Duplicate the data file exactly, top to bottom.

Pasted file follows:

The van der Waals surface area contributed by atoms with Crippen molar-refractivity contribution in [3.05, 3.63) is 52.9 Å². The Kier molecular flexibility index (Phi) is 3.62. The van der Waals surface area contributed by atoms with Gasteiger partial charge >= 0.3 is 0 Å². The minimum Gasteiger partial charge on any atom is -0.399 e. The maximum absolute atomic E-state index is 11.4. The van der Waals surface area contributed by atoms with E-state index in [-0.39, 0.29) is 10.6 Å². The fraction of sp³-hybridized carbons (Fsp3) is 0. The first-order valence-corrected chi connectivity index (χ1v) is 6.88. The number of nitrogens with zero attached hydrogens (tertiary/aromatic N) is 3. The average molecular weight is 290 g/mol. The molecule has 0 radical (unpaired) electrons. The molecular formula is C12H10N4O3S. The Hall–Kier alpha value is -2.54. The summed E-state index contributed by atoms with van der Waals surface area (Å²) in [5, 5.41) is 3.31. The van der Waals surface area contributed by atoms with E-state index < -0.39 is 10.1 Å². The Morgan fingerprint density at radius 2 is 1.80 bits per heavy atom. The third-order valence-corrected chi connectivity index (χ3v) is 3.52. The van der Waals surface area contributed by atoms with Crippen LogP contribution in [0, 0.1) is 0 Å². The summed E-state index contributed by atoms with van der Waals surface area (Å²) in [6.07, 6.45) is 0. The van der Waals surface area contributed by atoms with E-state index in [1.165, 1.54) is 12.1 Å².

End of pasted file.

The van der Waals surface area contributed by atoms with Crippen molar-refractivity contribution in [3.05, 3.63) is 52.9 Å². The Kier molecular flexibility index (Phi) is 3.62. The van der Waals surface area contributed by atoms with Gasteiger partial charge >= 0.3 is 0 Å². The minimum Gasteiger partial charge on any atom is -0.399 e. The maximum absolute atomic E-state index is 11.4. The van der Waals surface area contributed by atoms with E-state index in [-0.39, 0.29) is 10.6 Å². The fraction of sp³-hybridized carbons (Fsp3) is 0. The first-order valence-corrected chi connectivity index (χ1v) is 6.88. The number of nitrogens with zero attached hydrogens (tertiary/aromatic N) is 3. The average molecular weight is 290 g/mol. The molecule has 0 radical (unpaired) electrons. The molecular formula is C12H10N4O3S. The Hall–Kier alpha value is -2.54. The summed E-state index contributed by atoms with van der Waals surface area (Å²) in [5, 5.41) is 3.31. The van der Waals surface area contributed by atoms with E-state index < -0.39 is 10.1 Å². The Morgan fingerprint density at radius 2 is 1.80 bits per heavy atom. The third-order valence-corrected chi connectivity index (χ3v) is 3.52. The van der Waals surface area contributed by atoms with Crippen LogP contribution in [0, 0.1) is 0 Å². The summed E-state index contributed by atoms with van der Waals surface area (Å²) in [6.07, 6.45) is 0. The van der Waals surface area contributed by atoms with E-state index in [1.165, 1.54) is 12.1 Å².